Burdened by recurrent fuel shortages, government has been forced to swallow its pride and allow big organisations to import their own fuel. This was revealed by the Minister of Information, Publicity and Broadcasting Services Monica Mutsvangwa at a Post Cabinet Briefing on 5th March 2019.
“Cabinet received the weekly supply situation report from the Minster of Energy and Power Development. In order to close the fuel supply gaps which were experienced in the market during the course of last week, 8 million litres of diesel were released into the market. Following release of funding by the RBZ the fuel supply situation is now expected to stabilise as the week progresses. Furthermore, Cabinet has given a green light to large companies such as those in the mining sector to use their funds to import fuel for their own use,” said Mrs Mutsvangwa
Since the beginning of the year, fuel supply has been somewhat erratic. Notably, long fuel queues temporarily disappeared soon after the January fuel price hikes. The joy was short-lived though. A week ago, government then blamed a procurement glitch for the lack of diesels on the market. There have been rumours that fuel prices are likely to go up again as a result of the effects of the Monetary Policy Statement which left the interbank foreign currency exchange rate at 1:2.5. Government has refuted these claims so far. The effects of that MPS are also beginning to sink in now and we are close to seeing the full impact shortly.
Not new to this
Statutory Instrument (SI) 171 which was introduced back in 2015 once allowed members of the public to import up to 2000 litres of fuel per month for personal use. Two years later, S.I 122 of 2017 repealed this and left only licenced companies with the authority to import fuel. This time around, only companies and not individuals will be allowed to import the precious fluid. The Minister of Energy and Power Development Joram Gumbo confirmed this saying, Government has given the green light to mining companies and those in the farming sector to import fuel using their own funds. At the moment no individual is allowed to do so…”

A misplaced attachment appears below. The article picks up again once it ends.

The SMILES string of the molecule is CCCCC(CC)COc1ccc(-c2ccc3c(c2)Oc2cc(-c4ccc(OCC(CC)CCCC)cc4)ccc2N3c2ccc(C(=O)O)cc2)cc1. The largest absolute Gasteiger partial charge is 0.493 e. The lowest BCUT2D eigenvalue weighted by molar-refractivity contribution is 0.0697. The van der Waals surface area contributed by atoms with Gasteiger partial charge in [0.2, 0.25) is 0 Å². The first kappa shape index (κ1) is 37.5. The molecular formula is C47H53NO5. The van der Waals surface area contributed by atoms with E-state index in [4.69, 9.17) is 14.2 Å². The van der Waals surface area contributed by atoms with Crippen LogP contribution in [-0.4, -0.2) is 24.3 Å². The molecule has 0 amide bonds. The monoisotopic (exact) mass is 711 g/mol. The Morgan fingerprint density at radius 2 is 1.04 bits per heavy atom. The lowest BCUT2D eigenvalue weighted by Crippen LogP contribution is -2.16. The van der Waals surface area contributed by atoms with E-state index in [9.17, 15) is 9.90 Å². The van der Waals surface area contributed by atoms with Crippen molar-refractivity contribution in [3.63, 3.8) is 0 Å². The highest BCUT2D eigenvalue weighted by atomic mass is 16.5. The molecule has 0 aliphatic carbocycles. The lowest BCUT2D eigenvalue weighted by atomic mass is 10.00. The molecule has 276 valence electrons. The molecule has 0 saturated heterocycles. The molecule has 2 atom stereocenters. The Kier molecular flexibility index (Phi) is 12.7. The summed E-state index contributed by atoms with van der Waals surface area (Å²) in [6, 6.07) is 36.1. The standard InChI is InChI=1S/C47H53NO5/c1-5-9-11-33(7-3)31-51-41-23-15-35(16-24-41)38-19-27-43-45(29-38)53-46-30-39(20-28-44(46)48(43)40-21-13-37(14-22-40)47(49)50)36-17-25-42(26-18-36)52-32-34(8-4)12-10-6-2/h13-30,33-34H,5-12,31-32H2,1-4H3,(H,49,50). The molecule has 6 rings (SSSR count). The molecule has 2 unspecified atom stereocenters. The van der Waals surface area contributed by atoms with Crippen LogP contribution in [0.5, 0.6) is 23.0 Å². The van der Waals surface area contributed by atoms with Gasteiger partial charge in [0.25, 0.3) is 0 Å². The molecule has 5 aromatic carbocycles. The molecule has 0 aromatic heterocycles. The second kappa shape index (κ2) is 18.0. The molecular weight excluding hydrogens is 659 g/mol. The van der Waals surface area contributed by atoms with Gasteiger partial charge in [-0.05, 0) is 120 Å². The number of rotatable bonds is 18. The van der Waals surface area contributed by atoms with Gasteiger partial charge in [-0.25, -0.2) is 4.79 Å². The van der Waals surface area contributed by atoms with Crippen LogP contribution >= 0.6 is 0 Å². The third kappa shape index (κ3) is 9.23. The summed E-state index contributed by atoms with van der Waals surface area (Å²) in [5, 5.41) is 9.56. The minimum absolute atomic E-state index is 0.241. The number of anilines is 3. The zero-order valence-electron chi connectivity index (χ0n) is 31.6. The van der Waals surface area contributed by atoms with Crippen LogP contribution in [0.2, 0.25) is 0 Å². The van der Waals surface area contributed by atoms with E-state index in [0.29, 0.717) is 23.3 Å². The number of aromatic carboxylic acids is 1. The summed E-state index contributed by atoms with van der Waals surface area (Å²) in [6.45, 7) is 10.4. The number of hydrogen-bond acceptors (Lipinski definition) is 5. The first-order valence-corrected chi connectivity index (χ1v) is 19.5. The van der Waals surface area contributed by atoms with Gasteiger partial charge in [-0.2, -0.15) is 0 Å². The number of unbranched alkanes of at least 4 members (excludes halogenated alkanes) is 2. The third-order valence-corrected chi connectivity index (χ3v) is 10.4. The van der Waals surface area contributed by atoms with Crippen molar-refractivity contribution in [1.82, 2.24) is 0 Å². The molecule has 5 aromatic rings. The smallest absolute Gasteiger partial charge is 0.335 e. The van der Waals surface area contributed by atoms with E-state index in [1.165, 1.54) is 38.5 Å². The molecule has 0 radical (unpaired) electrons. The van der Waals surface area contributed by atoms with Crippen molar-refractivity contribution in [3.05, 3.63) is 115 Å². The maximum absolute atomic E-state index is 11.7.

Is this the answer?
It is important to note that despite all previous government efforts, fuel supply remains constrained. Allowing the largest exporters (miners and farmers) and other big companies to import this may have the positive effect of easing the pressure on retailers. Less people will queue for fuel. In addition, production for the large companies may improve. Low productivity has been an issue since the start of the year too. Unfortunately, this alone may not be enough to increase production as exporters are still plagued by other challenges, chief among them, foreign currency retention thresholds.
Truth be told, government policies seem to be changing frequently. This may kill business momentum and consistency. We hope this latest initiative will yield the desired results. From the onset, it looks reactive rather than proactive and this is not an inspiring starting point. You never know in Zimbabwe, it may just be what the doctor ordered.